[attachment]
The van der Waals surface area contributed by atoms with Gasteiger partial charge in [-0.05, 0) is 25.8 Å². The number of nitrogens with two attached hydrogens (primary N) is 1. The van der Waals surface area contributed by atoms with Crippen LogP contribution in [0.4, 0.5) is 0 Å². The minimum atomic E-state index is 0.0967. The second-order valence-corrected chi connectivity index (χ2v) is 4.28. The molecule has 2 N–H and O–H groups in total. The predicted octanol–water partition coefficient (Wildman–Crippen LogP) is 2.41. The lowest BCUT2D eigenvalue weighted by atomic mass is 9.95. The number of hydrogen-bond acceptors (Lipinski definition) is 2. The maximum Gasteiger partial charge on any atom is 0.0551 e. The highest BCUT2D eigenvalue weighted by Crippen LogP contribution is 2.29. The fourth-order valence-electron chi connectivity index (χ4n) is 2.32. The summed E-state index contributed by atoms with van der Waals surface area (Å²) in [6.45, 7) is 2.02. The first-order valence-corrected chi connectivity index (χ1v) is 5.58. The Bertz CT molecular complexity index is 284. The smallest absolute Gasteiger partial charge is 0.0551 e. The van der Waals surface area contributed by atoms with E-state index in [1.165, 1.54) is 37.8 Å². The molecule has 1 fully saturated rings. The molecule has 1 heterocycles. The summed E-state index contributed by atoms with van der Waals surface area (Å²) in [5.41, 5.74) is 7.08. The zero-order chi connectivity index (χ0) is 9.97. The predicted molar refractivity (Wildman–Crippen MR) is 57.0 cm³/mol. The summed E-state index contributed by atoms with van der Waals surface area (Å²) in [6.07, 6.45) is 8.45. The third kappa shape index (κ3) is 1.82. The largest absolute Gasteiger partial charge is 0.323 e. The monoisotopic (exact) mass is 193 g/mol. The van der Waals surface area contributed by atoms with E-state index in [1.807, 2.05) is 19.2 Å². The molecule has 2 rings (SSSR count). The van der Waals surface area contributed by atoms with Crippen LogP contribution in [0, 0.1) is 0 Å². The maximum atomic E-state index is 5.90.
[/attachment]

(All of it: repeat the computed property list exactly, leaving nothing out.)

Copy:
The van der Waals surface area contributed by atoms with Gasteiger partial charge in [-0.05, 0) is 25.8 Å². The number of nitrogens with two attached hydrogens (primary N) is 1. The van der Waals surface area contributed by atoms with Crippen LogP contribution in [0.4, 0.5) is 0 Å². The minimum atomic E-state index is 0.0967. The second-order valence-corrected chi connectivity index (χ2v) is 4.28. The molecule has 2 N–H and O–H groups in total. The predicted octanol–water partition coefficient (Wildman–Crippen LogP) is 2.41. The lowest BCUT2D eigenvalue weighted by atomic mass is 9.95. The number of hydrogen-bond acceptors (Lipinski definition) is 2. The maximum Gasteiger partial charge on any atom is 0.0551 e. The highest BCUT2D eigenvalue weighted by Crippen LogP contribution is 2.29. The fourth-order valence-electron chi connectivity index (χ4n) is 2.32. The summed E-state index contributed by atoms with van der Waals surface area (Å²) in [6.45, 7) is 2.02. The first-order valence-corrected chi connectivity index (χ1v) is 5.58. The Bertz CT molecular complexity index is 284. The smallest absolute Gasteiger partial charge is 0.0551 e. The van der Waals surface area contributed by atoms with E-state index in [1.165, 1.54) is 37.8 Å². The molecule has 1 fully saturated rings. The molecule has 1 heterocycles. The summed E-state index contributed by atoms with van der Waals surface area (Å²) in [5.41, 5.74) is 7.08. The zero-order chi connectivity index (χ0) is 9.97. The predicted molar refractivity (Wildman–Crippen MR) is 57.0 cm³/mol. The summed E-state index contributed by atoms with van der Waals surface area (Å²) in [6.07, 6.45) is 8.45. The third kappa shape index (κ3) is 1.82. The largest absolute Gasteiger partial charge is 0.323 e. The monoisotopic (exact) mass is 193 g/mol. The van der Waals surface area contributed by atoms with E-state index in [1.807, 2.05) is 19.2 Å². The molecule has 2 rings (SSSR count). The van der Waals surface area contributed by atoms with Crippen LogP contribution in [0, 0.1) is 0 Å². The maximum atomic E-state index is 5.90.